As an owner/manager, I can say that a naked portafilter just doesn't make sense for some shops. For one, the dose and tamp have to be uber-accurate — which, I admit, they should be anyway — or else you get this strange spray from any random direction of the filter basket. But another problem is that all naked portafilters aren't made to the same standards. For Astoria/CMA machines, I have only been able to find one supplier, which is Espresso Parts (Chris Coffee doesn't even carry them). And not to knock EP, but the bottomless they sell for Astoria is just sorta cheap. Feels flimsy, in both the metal (thin and sort of toylike) and the handle (just sort of thrown on, with no style or ergonomics behind it). I have a feeling that a $200 Simonelli-made bottomless would be better, but obviously it requires the right machine; ditto for the LM/Synesso style, which are more popular among high-end places and so get more attention.
The leveling question seems separate to me; another thread, "Dosing," that's going on right now may address some of that. But I've been converted from a "press finger slightly and drag across" method of leveling to a more graceful method of making sure the portafilter is filled well on all sides, then circling the rim two or three times around, thereby nudging the grounds into place and lining the edges of the basket, then positioning the tamper carefully (level at all four points) and tamping once at about 30 pounds. It has made my shots more nuanced, a bit lighter and a bit sweeter.
PS: Double spouts allow for shot portioning, which is great if you end up getting a line of three or four one-shot drinks and want to multitask.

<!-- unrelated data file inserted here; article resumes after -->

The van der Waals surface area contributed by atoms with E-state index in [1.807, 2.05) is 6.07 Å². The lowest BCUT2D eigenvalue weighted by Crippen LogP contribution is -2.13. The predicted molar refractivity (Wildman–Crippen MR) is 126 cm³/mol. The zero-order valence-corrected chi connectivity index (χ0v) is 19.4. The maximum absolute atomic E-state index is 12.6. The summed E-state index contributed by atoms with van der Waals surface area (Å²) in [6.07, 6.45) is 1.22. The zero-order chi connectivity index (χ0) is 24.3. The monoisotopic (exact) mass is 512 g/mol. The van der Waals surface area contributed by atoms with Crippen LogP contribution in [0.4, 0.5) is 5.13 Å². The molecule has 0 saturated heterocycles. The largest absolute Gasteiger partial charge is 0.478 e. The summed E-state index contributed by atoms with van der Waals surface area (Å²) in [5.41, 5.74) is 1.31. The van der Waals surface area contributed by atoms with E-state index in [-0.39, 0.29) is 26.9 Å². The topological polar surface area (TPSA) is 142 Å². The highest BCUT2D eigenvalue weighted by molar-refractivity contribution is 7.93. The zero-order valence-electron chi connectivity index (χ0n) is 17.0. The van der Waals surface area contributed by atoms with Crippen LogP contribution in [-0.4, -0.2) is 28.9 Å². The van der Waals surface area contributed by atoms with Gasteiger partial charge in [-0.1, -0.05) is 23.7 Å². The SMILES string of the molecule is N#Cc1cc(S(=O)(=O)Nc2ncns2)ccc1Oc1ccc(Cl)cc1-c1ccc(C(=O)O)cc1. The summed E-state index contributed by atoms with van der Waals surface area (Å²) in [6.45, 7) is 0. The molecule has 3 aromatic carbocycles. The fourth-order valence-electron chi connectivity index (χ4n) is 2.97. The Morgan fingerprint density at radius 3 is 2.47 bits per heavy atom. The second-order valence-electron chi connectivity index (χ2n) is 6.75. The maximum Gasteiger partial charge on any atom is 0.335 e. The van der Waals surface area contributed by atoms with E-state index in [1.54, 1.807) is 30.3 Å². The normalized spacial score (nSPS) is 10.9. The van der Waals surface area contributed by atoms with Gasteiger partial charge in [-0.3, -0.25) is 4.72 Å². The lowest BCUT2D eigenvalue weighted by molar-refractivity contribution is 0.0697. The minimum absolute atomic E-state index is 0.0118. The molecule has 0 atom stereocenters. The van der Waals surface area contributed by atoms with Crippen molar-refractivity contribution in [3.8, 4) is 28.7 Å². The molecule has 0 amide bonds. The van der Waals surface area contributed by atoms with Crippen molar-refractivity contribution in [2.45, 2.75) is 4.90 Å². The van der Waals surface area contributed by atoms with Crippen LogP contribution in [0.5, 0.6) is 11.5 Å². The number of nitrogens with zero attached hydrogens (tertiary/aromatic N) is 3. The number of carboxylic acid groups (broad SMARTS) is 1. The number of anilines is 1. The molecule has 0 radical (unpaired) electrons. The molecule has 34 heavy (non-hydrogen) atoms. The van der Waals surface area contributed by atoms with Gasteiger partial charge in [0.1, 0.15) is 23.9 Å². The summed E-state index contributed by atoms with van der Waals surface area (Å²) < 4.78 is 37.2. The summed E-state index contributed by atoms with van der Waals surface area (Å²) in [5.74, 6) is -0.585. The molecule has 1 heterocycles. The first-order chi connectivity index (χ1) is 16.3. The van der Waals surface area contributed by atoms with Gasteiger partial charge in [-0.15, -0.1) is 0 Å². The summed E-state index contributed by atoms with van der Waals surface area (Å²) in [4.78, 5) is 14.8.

What are you looking for? If you have a shop that is looking to make the highest quality espresso, a bottomless filter shows you what your doing wrong as soon as the water saturates the puck. And knowing how to read it, will let you know what you need to do to correct it. You will get channeling if either your tamp, grind or proton is wrong. Most baristas don't put enough coffee into the filter, many don't tamp hard enough and as many tamp too hard. Timing the shots should also tell you what your doing wrong.
As far as Astoria filter holders, they have their own for most (if not all) their machines. They share the same design as their spouted holders. Nice heavy filter holders.
im not really looking for anything.. maybe just the defense for not using a naked . I started using one a year or so back and im all about them- its more acurate , it lets you see exactly what going wrong as its happening & because of that theres less waste involved since you dont have to pull shot after shot and taste shot after shot going through all the variables. also i think they are far easier to train baristas on, they can physically see whats going on in their extractions. So i guess i am really looking for a yes or no- can you make a really high quality espresso with a spout & no leveling?
is it a yes but it takes a little more time and intuition
or no because it leaves that much more guess work in a game of variables?
If you're using the precision that you would use on a naked, it might take more time to dial in without using the sense of sight as much, but you'll also be able to keep consistency (depending on your bean) and not have to constantly taste and tinker. I see two problems with it, though. First, the spouts tend to gunk up and you're losing some flavors in your coffee causing a lack of balance and quality. They're much more time consuming when cleaning or just polishing the machine/baskets. The second problem comes from today's light roasted espressos. They tend to be more fickle and can change almost in an instant for some baristas and we need to be on our toes when using these coffees, nakeds help us do that.
A potential money saving option (depending on your customers' patterns) could be purchasing one naked for straight shots and macchs, while using the less cost-prohibitive spouted portafilter for larger milk drinks. You can also use the naked portafilter as the dialing in device.